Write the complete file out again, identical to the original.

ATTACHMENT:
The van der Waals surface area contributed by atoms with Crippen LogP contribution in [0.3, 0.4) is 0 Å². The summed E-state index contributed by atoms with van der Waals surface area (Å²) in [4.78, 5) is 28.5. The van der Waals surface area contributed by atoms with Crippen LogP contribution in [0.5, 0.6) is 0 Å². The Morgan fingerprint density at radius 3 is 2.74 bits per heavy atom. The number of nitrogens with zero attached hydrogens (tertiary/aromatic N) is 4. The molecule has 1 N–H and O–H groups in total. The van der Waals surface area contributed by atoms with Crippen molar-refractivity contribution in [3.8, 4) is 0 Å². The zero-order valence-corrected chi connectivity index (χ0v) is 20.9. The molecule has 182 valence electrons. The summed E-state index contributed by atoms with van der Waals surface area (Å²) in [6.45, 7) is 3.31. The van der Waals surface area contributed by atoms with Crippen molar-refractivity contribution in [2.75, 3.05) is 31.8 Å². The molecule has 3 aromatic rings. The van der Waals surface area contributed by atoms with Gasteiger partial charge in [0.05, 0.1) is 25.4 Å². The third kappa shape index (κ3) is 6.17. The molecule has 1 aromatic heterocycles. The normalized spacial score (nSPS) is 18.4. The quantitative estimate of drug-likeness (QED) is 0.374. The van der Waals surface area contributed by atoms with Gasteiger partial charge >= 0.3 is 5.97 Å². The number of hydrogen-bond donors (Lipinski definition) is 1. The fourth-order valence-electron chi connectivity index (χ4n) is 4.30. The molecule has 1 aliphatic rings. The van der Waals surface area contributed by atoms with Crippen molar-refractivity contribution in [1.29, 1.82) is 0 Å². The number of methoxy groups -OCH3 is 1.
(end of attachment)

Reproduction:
The van der Waals surface area contributed by atoms with Crippen LogP contribution in [0.3, 0.4) is 0 Å². The summed E-state index contributed by atoms with van der Waals surface area (Å²) in [4.78, 5) is 28.5. The van der Waals surface area contributed by atoms with Crippen LogP contribution in [0.5, 0.6) is 0 Å². The Morgan fingerprint density at radius 3 is 2.74 bits per heavy atom. The number of nitrogens with zero attached hydrogens (tertiary/aromatic N) is 4. The molecule has 1 N–H and O–H groups in total. The van der Waals surface area contributed by atoms with Crippen molar-refractivity contribution in [3.8, 4) is 0 Å². The zero-order valence-corrected chi connectivity index (χ0v) is 20.9. The molecule has 182 valence electrons. The summed E-state index contributed by atoms with van der Waals surface area (Å²) in [6.45, 7) is 3.31. The van der Waals surface area contributed by atoms with Crippen molar-refractivity contribution in [2.75, 3.05) is 31.8 Å². The molecule has 3 aromatic rings. The van der Waals surface area contributed by atoms with Gasteiger partial charge in [0.05, 0.1) is 25.4 Å². The third kappa shape index (κ3) is 6.17. The molecule has 1 aromatic heterocycles. The normalized spacial score (nSPS) is 18.4. The quantitative estimate of drug-likeness (QED) is 0.374. The van der Waals surface area contributed by atoms with Gasteiger partial charge >= 0.3 is 5.97 Å². The number of hydrogen-bond donors (Lipinski definition) is 1. The fourth-order valence-electron chi connectivity index (χ4n) is 4.30. The molecule has 1 aliphatic rings. The van der Waals surface area contributed by atoms with Crippen molar-refractivity contribution in [1.29, 1.82) is 0 Å². The number of methoxy groups -OCH3 is 1.